Sand Mountain


Forest Service Trail #330

Why? Pleasant woods, versatile hike.

Season: Mid June through October.

Ease: Moderate to somewhat difficult. The entire trail is 9 miles long, with 2,100 feet in elevation gain and 1,700 loss.

The Sand Mountain Trail is a bit unusual. Hiking usually takes you further from civilization, but this trail takes you directly into it no matter which end you hike it from, Moose Creek or Laird Park. That’s because Sand Mountain itself is on private property and has been selectively logged. The trees that remain stand stiffly up from the ground, looking much like the head of a person with stiff but thinning hair who’s just had a crew cut. It’s not pretty, but if it’s what you want to see, it’s a whole lot easier to check it out from the highway as you approach the Laird Park trailhead. Sand is the two close together crew-cut peaks you see to the east.

Which is not to say that the trail isn’t worth hiking. The first 3 to 4 miles of the trail to Sand from either end are well worth some time. Both ends are through woods: grand fir, cedar, hemlock and even some white pine that escaped the saw. Both ends also are largely uphill.

From Laird, the trail follows Sypah Creek, a pleasant waterway that keeps you company with a small, quiet gurgle. In open spots, there are views of Gold Mountain and its surrounds.

After 3 miles, the trail junctions with that up Disalto Creek, then goes steeply up and out of the public land and into private land. The border is well marked, but needn’t be. The change is obvious, from forest to crew cut.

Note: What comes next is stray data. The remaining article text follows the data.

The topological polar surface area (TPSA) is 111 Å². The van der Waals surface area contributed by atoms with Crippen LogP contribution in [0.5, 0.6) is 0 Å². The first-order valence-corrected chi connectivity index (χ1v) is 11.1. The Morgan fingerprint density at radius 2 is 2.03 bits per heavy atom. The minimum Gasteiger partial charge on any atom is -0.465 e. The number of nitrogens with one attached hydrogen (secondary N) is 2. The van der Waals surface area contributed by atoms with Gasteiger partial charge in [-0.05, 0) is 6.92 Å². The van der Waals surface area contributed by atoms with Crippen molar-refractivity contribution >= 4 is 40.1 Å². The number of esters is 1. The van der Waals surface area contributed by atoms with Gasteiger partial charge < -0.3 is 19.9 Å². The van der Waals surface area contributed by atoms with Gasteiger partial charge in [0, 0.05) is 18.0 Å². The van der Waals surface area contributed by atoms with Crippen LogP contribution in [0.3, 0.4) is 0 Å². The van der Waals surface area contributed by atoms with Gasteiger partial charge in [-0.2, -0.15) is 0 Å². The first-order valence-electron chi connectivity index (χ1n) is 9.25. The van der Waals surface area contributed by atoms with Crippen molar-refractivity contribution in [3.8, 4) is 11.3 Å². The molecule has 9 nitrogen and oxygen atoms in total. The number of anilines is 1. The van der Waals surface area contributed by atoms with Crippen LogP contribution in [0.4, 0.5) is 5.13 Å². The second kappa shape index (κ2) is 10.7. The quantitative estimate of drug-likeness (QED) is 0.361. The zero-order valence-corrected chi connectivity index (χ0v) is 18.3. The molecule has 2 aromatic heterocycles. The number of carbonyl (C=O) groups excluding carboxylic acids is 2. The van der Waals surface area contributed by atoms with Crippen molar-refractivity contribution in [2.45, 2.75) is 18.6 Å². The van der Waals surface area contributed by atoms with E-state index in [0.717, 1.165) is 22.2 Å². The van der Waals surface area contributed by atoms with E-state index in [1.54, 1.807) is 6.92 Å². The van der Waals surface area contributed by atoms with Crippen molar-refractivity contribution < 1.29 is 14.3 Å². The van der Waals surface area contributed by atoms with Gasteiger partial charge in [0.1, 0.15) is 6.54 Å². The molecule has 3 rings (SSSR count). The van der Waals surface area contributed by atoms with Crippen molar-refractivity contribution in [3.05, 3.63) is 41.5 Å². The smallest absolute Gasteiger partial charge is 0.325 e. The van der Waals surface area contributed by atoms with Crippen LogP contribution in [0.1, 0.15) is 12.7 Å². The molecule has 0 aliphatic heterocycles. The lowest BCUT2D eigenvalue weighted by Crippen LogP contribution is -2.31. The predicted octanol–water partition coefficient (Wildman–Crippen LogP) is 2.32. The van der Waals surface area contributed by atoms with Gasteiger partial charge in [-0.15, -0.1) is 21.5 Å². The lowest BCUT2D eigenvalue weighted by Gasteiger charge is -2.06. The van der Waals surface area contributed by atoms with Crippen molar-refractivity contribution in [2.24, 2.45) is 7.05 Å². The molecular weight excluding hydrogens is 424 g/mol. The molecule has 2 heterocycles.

Coming from the other direction, the Moose Creek Reservoir, I hiked the trail early in the year. This end, too, is primarily in woods, with few views the day I hiked because of overcast and distant rain. We spent a lot of time that day looking at unusual wild flowers (see nature note, below).

You also can get to Sand Mountain via a trail up Disalto Creek,Trail, #3610, or from the connector trail #330A. The latter section of trail passes behind Mica Mountain, something that might be obvious without the sign. The trail in that area sparkles with small pieces of mica. The trail also has more thimbleberry than I’ve ever seen before, lots of toads, all looking normal, and a couple of snakes.

The several trailheads make this trail versatile. The two ends and the connector are the most enjoyable, while the trail up Disalto Creek is at best just OK, for it has many views of cut areas. But do keep in mind that the trail also is used by bikes both with motors and without. In a few places, especially those that are steep, there is severe trail erosion. The trail probably is noisy on weekends.

I’ve seen many old logging photos that show sawyers standing above the ground on boards that jut out from the tree they’re cutting. These trees are always big, too wide at ground level to cut easily. Notches were made in the trunks several feet up from the ground, and spring boards were wedged into them. When the sawyer stood on the spring board, he could reach a diameter easier to cut.